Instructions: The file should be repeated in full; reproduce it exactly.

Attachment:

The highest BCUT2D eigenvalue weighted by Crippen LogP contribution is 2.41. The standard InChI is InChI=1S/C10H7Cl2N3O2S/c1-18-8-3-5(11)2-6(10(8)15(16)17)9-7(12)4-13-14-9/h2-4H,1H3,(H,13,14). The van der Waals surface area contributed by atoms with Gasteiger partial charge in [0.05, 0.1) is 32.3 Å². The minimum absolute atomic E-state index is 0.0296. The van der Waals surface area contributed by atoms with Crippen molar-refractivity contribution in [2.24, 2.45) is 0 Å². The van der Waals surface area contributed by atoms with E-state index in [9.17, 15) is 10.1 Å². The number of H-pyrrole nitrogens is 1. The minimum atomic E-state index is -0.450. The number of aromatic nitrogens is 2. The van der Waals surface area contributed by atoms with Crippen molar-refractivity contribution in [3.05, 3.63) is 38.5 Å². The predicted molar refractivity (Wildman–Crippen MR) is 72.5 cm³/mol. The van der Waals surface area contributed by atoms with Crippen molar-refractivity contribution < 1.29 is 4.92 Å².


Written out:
The highest BCUT2D eigenvalue weighted by Crippen LogP contribution is 2.41. The standard InChI is InChI=1S/C10H7Cl2N3O2S/c1-18-8-3-5(11)2-6(10(8)15(16)17)9-7(12)4-13-14-9/h2-4H,1H3,(H,13,14). The van der Waals surface area contributed by atoms with Gasteiger partial charge in [0.05, 0.1) is 32.3 Å². The minimum absolute atomic E-state index is 0.0296. The van der Waals surface area contributed by atoms with Crippen molar-refractivity contribution in [2.24, 2.45) is 0 Å². The van der Waals surface area contributed by atoms with E-state index in [9.17, 15) is 10.1 Å². The number of H-pyrrole nitrogens is 1. The minimum atomic E-state index is -0.450. The number of aromatic nitrogens is 2. The van der Waals surface area contributed by atoms with Crippen molar-refractivity contribution in [3.05, 3.63) is 38.5 Å². The predicted molar refractivity (Wildman–Crippen MR) is 72.5 cm³/mol. The van der Waals surface area contributed by atoms with Crippen molar-refractivity contribution < 1.29 is 4.92 Å².